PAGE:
sumo wrestler
Photographer Ivan Hernández via Flickr. Used in accordance with Creative Commons license.

I don’t need anyone to tell me what I look like

No one who was ever overweight missed the memo. I have mirrors and scales and doctors and family and random strangers to tell me what I look like, but you know, I was aware of it long before anyone ever felt the need to have a discussion with me about it or make an off-hand comment.

There are a myriad of reasons why bodies have more or less fat that than others. There is a lot of evidence that weight is not a direct indicator of overall health.  The bottom line is that you have no idea what is happening in the life of the person whose body size you are evaluating. The only person for whom it is relevant to discuss it, is the person and their doctor. I promise this fat person in your life doesn’t need your opinions or advice. What they do need to to have friends and family who treat them as whole people, instead of fat people.

Sometimes it’s not about food

In my own life I needed to be able to feel my body again.  I needed to learn to trust my body to know if it was hot, or cold, or tired, or hungry, or full and not have to turn to an outside source to tell me what I was feeling.

After that, the question for myself became; why am I you eating what I am are eating? What, if anything, am I covering up? Not talking about? Avoiding? Ignoring? Looking for? Wanting? Believing about myself?  Food, for me, is the arrow that points to the issue inside.  It points to what I am really hungry for, the emotional and physical hunger that isn’t being met and is, instead, being filled with edible things that fill me up.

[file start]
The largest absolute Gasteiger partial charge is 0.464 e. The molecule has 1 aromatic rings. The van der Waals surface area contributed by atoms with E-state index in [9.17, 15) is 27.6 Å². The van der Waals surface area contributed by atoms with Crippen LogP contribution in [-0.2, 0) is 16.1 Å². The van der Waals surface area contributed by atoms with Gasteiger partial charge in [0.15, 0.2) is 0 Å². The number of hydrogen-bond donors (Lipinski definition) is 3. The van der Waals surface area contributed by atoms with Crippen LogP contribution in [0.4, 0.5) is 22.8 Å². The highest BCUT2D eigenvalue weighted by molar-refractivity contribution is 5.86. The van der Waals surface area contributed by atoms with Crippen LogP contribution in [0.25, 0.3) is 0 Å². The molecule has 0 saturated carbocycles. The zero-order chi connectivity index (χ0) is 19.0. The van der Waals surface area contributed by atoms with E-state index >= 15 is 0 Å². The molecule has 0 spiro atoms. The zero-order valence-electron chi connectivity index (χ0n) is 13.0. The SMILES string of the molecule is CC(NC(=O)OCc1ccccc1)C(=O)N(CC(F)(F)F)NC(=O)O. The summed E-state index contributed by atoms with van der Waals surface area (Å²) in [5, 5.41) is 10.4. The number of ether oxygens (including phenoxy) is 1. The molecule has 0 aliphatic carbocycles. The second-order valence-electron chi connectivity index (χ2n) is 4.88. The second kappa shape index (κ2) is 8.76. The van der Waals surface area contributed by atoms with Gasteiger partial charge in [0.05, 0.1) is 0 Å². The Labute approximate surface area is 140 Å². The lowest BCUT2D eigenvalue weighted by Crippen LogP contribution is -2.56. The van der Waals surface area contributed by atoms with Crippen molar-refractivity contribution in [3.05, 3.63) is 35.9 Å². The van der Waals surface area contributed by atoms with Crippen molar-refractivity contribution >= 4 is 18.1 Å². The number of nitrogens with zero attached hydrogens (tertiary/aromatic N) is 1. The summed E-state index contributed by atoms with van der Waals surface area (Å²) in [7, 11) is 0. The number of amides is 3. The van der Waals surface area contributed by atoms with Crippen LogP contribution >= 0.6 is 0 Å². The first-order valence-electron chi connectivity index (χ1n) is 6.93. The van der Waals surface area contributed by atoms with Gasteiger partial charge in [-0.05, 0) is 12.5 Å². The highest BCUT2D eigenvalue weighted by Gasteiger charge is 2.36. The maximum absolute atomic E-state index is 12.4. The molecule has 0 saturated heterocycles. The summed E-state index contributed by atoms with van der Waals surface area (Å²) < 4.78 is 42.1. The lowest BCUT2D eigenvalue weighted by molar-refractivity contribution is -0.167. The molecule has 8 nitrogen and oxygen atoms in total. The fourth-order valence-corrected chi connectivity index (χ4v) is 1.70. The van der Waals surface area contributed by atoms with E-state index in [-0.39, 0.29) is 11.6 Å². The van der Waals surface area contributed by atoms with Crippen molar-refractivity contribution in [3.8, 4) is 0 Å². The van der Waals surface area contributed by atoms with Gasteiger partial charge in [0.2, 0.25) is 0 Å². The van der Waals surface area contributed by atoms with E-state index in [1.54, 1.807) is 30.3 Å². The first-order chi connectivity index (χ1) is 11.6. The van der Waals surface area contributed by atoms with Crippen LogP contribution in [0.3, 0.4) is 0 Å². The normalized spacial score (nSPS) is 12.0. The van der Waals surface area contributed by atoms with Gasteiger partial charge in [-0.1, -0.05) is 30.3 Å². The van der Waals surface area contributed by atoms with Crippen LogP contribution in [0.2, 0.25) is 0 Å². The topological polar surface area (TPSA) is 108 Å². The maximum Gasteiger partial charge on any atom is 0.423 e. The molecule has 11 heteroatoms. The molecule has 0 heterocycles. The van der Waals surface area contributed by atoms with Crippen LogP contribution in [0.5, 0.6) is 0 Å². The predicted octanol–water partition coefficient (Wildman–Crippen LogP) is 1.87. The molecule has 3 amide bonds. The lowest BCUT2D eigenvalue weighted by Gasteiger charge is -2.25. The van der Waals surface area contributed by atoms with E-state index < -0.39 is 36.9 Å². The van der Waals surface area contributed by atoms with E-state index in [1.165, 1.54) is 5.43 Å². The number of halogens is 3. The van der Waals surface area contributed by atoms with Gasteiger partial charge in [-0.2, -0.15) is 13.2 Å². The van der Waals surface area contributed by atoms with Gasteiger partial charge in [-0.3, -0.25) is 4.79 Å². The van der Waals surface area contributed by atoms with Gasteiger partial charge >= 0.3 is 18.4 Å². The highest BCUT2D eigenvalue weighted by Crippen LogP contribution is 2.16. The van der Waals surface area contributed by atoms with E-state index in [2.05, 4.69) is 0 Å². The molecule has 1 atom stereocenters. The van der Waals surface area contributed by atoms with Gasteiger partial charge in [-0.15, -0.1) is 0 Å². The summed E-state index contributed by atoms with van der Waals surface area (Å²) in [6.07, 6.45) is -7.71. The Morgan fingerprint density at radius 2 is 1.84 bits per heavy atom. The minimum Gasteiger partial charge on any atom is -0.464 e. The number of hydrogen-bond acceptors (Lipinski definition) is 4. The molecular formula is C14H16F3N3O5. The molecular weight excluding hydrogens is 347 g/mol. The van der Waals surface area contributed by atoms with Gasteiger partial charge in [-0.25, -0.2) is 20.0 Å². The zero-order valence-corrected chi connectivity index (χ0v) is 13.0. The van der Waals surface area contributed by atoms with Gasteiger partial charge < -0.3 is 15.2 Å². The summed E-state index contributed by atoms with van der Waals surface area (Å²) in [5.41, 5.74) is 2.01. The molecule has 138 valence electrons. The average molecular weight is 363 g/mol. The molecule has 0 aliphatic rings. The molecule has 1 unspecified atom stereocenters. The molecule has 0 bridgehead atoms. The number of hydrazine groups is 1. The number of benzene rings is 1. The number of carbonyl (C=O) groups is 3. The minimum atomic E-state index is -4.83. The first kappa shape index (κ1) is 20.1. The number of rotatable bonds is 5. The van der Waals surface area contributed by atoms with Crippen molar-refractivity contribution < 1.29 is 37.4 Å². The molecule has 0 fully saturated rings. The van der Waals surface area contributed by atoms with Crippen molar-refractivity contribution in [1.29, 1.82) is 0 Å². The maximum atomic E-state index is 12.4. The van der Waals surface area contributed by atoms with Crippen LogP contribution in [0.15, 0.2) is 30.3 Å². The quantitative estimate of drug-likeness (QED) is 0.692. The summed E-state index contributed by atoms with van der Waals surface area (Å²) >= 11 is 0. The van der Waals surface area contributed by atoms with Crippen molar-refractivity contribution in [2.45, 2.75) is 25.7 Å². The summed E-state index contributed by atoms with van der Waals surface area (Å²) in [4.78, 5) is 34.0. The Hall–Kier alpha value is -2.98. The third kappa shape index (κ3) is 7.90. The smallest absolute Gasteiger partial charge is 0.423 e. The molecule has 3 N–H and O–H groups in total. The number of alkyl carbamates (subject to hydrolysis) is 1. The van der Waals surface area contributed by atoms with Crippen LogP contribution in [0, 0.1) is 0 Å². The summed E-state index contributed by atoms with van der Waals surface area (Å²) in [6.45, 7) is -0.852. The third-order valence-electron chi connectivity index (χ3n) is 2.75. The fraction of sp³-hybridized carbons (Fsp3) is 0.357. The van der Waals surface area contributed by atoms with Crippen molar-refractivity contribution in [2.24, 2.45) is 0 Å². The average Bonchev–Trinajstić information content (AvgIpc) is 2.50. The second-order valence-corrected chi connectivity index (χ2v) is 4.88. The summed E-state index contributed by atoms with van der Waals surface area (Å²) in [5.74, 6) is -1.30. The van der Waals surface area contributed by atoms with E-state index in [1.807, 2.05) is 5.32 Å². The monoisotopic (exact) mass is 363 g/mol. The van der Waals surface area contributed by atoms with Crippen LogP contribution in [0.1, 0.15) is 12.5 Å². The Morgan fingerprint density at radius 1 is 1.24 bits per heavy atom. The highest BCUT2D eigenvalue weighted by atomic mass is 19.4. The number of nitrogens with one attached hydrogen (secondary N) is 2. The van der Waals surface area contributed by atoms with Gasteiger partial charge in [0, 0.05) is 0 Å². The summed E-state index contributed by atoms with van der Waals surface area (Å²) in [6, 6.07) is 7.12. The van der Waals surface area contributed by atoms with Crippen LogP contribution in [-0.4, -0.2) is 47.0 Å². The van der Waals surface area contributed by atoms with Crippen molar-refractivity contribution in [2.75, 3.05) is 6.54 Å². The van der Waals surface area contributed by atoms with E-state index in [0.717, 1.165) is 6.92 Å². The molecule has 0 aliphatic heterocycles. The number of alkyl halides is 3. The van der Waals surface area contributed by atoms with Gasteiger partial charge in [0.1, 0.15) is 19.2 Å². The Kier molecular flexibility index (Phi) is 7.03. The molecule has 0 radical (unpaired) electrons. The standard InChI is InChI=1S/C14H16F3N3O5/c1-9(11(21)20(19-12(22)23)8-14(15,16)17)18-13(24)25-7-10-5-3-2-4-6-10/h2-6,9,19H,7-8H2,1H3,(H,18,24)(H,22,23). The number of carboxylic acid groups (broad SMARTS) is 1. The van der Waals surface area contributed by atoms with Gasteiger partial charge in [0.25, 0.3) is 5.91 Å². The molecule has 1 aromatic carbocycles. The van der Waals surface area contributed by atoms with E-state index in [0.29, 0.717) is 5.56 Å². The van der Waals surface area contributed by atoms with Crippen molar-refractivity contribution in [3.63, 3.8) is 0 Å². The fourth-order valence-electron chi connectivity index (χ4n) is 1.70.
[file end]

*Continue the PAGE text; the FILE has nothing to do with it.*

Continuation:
When I started addressing these issues for myself. When I started acknowledging the thing(s) I really wanted, and really needed, and the things was ignoring in my life, food became irrelevant.  Weight started leaving and I didn’t need a diet.

I am enough

When I followed the food long enough I discovered a bigger truth.  I am worthy of love and affection and joy from myself and from others.  When I finally got this into my head and into my heart, my body and my life began changing in ways that were bigger than numbers on a scale.  My outlook changed, I received compliments, I wanted to be more active and creative and involved in the world. I felt joy as a regular experience. I even got smaller.

I love myself as I am

I am still a Botticelli, but I don’t cringe when I look in the mirror.  I focus on the things that I love and appreciate about my body.  I treat it kindly and with love, that includes what I eat and how I move.  Things are changing but I’m not waiting for an arbitrary finish line to love and appreciate myself and you shouldn’t either.